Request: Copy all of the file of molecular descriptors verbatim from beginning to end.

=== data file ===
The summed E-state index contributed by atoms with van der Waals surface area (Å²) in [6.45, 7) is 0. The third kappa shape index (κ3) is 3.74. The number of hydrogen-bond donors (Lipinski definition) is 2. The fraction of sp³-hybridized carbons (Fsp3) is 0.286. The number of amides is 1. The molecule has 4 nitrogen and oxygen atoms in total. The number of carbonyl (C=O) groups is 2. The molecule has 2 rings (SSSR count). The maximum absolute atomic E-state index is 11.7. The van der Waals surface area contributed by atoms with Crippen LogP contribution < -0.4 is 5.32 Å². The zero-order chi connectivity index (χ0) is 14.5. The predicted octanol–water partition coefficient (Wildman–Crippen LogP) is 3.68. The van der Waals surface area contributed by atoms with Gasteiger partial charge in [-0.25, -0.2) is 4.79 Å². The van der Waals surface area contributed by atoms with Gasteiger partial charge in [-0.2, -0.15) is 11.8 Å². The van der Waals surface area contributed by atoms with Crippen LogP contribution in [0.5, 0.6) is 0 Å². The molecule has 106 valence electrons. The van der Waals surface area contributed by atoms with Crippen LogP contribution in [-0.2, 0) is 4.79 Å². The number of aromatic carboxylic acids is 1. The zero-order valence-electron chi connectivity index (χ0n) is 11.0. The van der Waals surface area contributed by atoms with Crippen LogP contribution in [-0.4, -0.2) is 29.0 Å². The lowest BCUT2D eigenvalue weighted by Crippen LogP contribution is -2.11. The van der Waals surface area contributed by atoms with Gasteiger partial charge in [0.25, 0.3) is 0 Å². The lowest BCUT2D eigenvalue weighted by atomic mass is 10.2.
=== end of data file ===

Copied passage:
The summed E-state index contributed by atoms with van der Waals surface area (Å²) in [6.45, 7) is 0. The third kappa shape index (κ3) is 3.74. The number of hydrogen-bond donors (Lipinski definition) is 2. The fraction of sp³-hybridized carbons (Fsp3) is 0.286. The number of amides is 1. The molecule has 4 nitrogen and oxygen atoms in total. The number of carbonyl (C=O) groups is 2. The molecule has 2 rings (SSSR count). The maximum absolute atomic E-state index is 11.7. The van der Waals surface area contributed by atoms with Crippen LogP contribution < -0.4 is 5.32 Å². The zero-order chi connectivity index (χ0) is 14.5. The predicted octanol–water partition coefficient (Wildman–Crippen LogP) is 3.68. The van der Waals surface area contributed by atoms with Gasteiger partial charge in [-0.25, -0.2) is 4.79 Å². The van der Waals surface area contributed by atoms with Gasteiger partial charge in [-0.2, -0.15) is 11.8 Å². The van der Waals surface area contributed by atoms with Crippen LogP contribution in [0.5, 0.6) is 0 Å². The molecule has 106 valence electrons. The van der Waals surface area contributed by atoms with Crippen LogP contribution in [-0.2, 0) is 4.79 Å². The number of aromatic carboxylic acids is 1. The zero-order valence-electron chi connectivity index (χ0n) is 11.0. The van der Waals surface area contributed by atoms with Crippen LogP contribution in [-0.4, -0.2) is 29.0 Å². The lowest BCUT2D eigenvalue weighted by Crippen LogP contribution is -2.11. The van der Waals surface area contributed by atoms with Gasteiger partial charge in [0.25, 0.3) is 0 Å². The lowest BCUT2D eigenvalue weighted by atomic mass is 10.2.